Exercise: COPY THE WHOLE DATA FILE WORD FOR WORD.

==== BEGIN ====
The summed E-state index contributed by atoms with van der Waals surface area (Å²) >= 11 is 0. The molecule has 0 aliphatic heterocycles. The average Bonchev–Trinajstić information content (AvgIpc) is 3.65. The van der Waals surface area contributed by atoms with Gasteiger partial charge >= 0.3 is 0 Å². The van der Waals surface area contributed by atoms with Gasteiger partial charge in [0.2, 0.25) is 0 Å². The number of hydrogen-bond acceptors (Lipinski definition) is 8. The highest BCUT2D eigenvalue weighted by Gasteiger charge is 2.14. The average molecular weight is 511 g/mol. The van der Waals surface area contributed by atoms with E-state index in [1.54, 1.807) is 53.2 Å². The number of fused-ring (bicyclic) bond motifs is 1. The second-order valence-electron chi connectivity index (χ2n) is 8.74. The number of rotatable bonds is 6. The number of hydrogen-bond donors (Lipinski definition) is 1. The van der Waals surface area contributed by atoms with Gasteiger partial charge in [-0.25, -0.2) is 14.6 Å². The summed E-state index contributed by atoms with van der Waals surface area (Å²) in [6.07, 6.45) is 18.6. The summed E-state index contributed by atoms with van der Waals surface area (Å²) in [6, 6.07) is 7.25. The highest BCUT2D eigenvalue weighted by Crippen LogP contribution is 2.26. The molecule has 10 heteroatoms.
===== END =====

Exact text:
The summed E-state index contributed by atoms with van der Waals surface area (Å²) >= 11 is 0. The molecule has 0 aliphatic heterocycles. The average Bonchev–Trinajstić information content (AvgIpc) is 3.65. The van der Waals surface area contributed by atoms with Gasteiger partial charge >= 0.3 is 0 Å². The van der Waals surface area contributed by atoms with Gasteiger partial charge in [0.2, 0.25) is 0 Å². The number of hydrogen-bond acceptors (Lipinski definition) is 8. The highest BCUT2D eigenvalue weighted by Gasteiger charge is 2.14. The average molecular weight is 511 g/mol. The van der Waals surface area contributed by atoms with E-state index in [1.54, 1.807) is 53.2 Å². The number of fused-ring (bicyclic) bond motifs is 1. The second-order valence-electron chi connectivity index (χ2n) is 8.74. The number of rotatable bonds is 6. The number of hydrogen-bond donors (Lipinski definition) is 1. The van der Waals surface area contributed by atoms with Gasteiger partial charge in [-0.25, -0.2) is 14.6 Å². The summed E-state index contributed by atoms with van der Waals surface area (Å²) in [6.07, 6.45) is 18.6. The summed E-state index contributed by atoms with van der Waals surface area (Å²) in [6, 6.07) is 7.25. The highest BCUT2D eigenvalue weighted by Crippen LogP contribution is 2.26. The molecule has 10 heteroatoms.